• The green tiger laguz Muarim of the Fire Emblem Tellius subseries was a slave in the beorc (human) nation of Begnion for some time, and had an apparently cruel master. In his supports with fellow laguz Lethe, Muarim recounts that his master would beat him if he did not have the materials with which to clean his master's weapons. It seems to have affected him psychologically, as he tells Lethe that he still has trouble thinking of himself as an equal to beorc, and feels anxious whenever he does not have the materials his master once demanded of him close at hand. He tells Lethe that he cannot imagine what it is like to live with the pride that she feels as a laguz from the race's native Gallia.
    • Niles the archer of Fire Emblem Fates was abandoned by both of his parents at a very young age, and grew up on the harsh and unforgiving streets of Nohr, falling in with a gang of thieves and other seedy types just to stay alive. At one point in his childhood, he had one of his eyes gouged out by another orphan, and when his gang of thieves threw him under the bus to escape when one of their heists went bad, he was close enough to the Despair Event Horizon that he begged his captor Prince Leo of Nohr to kill him and get it over with. He ended up becoming one of Leo's loyal retainers instead. In the present, Niles' sadistic and cruel tendencies are explained by him as a result of jealousy; when he sees someone who "doesn't know what suffering is," he feels the need to mess with them.
    • Jakob, the Avatar Corrin's loyal butler in Fates, was raised by Abusive Parents who cared so little for him that they abandoned him at Nohr's Windmire Castle, where he was taken in as a castle servant, and never looked back. He was mistreated and disliked by the rest of the castle staff, with the exception of young Corrin him or herself, and in the present as a result of it, he's cold, distant and rude to most anyone who isn't the Avatar, while being slavishly loyal and dedicated to the Avatar him or herself. He tells Mozu and Azura in their supports that the Avatar is literally the only person in the castle that treated him kindly.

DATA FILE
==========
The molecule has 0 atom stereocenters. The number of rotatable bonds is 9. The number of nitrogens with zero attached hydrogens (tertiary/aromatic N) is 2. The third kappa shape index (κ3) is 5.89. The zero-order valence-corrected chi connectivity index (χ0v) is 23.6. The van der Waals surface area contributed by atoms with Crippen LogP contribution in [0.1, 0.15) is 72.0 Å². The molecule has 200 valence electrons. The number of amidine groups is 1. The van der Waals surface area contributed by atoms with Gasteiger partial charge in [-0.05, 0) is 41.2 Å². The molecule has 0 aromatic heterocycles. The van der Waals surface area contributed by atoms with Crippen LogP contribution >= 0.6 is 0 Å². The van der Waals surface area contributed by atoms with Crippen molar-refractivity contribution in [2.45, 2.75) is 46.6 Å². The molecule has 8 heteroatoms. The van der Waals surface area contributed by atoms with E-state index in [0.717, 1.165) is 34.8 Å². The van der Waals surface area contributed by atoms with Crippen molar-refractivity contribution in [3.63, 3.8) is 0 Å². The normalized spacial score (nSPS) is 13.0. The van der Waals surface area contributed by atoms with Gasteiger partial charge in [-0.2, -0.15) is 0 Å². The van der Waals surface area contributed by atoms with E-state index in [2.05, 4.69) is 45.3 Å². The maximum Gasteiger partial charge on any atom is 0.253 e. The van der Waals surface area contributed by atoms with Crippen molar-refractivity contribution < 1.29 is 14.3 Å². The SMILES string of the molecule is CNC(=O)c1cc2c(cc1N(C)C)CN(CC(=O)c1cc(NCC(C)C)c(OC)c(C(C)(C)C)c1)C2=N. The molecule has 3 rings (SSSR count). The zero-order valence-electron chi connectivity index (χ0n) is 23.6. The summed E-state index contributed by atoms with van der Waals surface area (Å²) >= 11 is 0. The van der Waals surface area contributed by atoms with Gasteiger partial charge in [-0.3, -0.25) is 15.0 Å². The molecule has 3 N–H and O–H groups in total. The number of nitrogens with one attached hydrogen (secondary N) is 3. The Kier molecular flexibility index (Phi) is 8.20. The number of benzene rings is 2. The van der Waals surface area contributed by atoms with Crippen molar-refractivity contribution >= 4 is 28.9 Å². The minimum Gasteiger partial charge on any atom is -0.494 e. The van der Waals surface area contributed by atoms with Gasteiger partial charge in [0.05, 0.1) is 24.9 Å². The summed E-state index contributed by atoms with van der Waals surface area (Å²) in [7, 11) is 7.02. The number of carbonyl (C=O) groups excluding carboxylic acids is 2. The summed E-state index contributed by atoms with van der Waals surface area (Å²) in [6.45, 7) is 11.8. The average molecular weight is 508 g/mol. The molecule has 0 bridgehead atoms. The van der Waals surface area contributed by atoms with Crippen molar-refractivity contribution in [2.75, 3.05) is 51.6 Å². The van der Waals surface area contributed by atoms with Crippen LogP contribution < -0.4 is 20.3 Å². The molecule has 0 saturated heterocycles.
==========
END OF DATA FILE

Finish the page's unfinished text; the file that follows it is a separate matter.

• The Hoshidan spearwoman Oboro of Fates witnessed her merchant parents being murdered by a Nohrian assassin when she was young, and only managed to escape the same fate herself by hiding in their cart. She developed a deep hatred for all things and people Nohrian as a result and reacts...rather badly to them, to the point that her in-battle skill makes her deal more damage to Nohrian units.
    • The swordsman Lon'qu of Fire Emblem Awakening grew up in the slums of the Chon'sin, and at one point when Lon'qu was young, his good friend, the little girl Ke'ri, was killed by bandits, with Lon'qu only able to watch helplessly. He developed gynophobia as a result of the incident, believing that any women close to him would meet the same fate.
    • Henry the Dark Mage of Awakening started off with Abusive Parents who ignored him to the point that he spent most of his time wandering the woods outside of his village. When he became close friends with a wolf that lived in the forest, it was killed by villagers when it tried to visit him. His parents then sent him off to a cruel, abusive orphanage (in the Japanese version) or a cold and strict mage school (in the English version) where he was harshly punished and experimented on, and all of it seems to have...broken him mentally. In the present, he seems to be operating on Blue and Orange Morality, is fascinated by Body Horror and zombies, and is at the point that he just doesn't understand human empathy and that threatening to kill and curse people is morally objectionable.